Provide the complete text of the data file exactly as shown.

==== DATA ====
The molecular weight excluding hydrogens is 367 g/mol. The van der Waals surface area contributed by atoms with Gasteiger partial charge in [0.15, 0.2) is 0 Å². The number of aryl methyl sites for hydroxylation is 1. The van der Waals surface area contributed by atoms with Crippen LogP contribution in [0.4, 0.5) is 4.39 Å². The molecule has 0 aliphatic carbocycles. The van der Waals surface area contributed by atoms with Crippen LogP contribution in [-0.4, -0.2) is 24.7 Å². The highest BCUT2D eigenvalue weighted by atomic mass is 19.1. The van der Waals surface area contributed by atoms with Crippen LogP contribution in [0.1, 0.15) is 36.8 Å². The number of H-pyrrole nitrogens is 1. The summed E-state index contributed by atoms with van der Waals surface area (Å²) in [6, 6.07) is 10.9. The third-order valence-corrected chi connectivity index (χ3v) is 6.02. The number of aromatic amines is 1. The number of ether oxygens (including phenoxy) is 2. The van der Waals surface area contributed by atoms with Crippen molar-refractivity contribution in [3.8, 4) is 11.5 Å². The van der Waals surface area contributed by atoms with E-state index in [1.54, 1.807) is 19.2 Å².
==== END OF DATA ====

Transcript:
The molecular weight excluding hydrogens is 367 g/mol. The van der Waals surface area contributed by atoms with Gasteiger partial charge in [0.15, 0.2) is 0 Å². The number of aryl methyl sites for hydroxylation is 1. The van der Waals surface area contributed by atoms with Crippen LogP contribution in [0.4, 0.5) is 4.39 Å². The molecule has 0 aliphatic carbocycles. The van der Waals surface area contributed by atoms with Crippen LogP contribution in [-0.4, -0.2) is 24.7 Å². The highest BCUT2D eigenvalue weighted by atomic mass is 19.1. The van der Waals surface area contributed by atoms with Crippen LogP contribution in [0.1, 0.15) is 36.8 Å². The number of H-pyrrole nitrogens is 1. The summed E-state index contributed by atoms with van der Waals surface area (Å²) in [6, 6.07) is 10.9. The third-order valence-corrected chi connectivity index (χ3v) is 6.02. The number of aromatic amines is 1. The number of ether oxygens (including phenoxy) is 2. The van der Waals surface area contributed by atoms with Crippen molar-refractivity contribution in [3.8, 4) is 11.5 Å². The van der Waals surface area contributed by atoms with E-state index in [1.54, 1.807) is 19.2 Å².